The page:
Mr. Muthafuckin’ eXquire- Kismet

ImageMr. Muthafuckn’ eXquire sure has a knack for his album covers. It was two years ago when he had the “Lost in Translation” album cover, that I have graciously included, and now he decides for this album cover with him holding a naked girl missionary style in what appears to be space? Right… His choice of album covers have been questionable since they really don’t do his projects any justice. On eXquire’s new project, “Kismet”, he offers ,for the most part, a very solid project which shows a surprisingly heartfelt and emotional side of him. As eXquire did on “Lost in Translation”, he goes over production that bodes well with him but also offers a more focused approach to tracks and concepts that were otherwise seldom found on previous projects.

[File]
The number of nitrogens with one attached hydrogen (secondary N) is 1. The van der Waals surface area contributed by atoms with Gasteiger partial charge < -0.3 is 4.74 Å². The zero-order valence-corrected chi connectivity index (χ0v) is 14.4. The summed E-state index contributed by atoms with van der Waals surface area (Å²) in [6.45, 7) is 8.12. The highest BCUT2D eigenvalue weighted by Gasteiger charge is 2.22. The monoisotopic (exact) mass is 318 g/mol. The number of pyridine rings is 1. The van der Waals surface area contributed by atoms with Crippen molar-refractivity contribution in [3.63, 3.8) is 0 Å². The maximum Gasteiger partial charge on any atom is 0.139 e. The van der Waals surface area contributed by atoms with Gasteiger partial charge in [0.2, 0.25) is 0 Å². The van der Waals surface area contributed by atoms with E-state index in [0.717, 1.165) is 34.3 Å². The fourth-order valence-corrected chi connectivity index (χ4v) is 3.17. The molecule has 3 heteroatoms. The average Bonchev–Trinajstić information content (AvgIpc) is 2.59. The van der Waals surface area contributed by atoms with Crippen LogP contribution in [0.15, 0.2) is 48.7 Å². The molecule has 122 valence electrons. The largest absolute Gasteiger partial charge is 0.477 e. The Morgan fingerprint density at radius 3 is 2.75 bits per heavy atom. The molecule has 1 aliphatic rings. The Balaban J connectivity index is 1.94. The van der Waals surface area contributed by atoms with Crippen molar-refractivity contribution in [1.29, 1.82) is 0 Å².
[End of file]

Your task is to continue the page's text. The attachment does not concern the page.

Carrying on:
eXquire is the type of artist that really doesn’t care too much about what people think of him. So much that on his “Lost in Translation” project, he had a track where he actually had a girl give him….for a much proper word, fellatio, near a microphone. He recorded it and actually put it at the end of the track called ” Cockmeat Sandwich/Pissin’ Between Train Cars “. That type of raunchiness was found in abundance in “Lost in Translation” but on “Kismet”, that seems to be brushed aside as he focuses more on well thought out tracks with more tasteful content.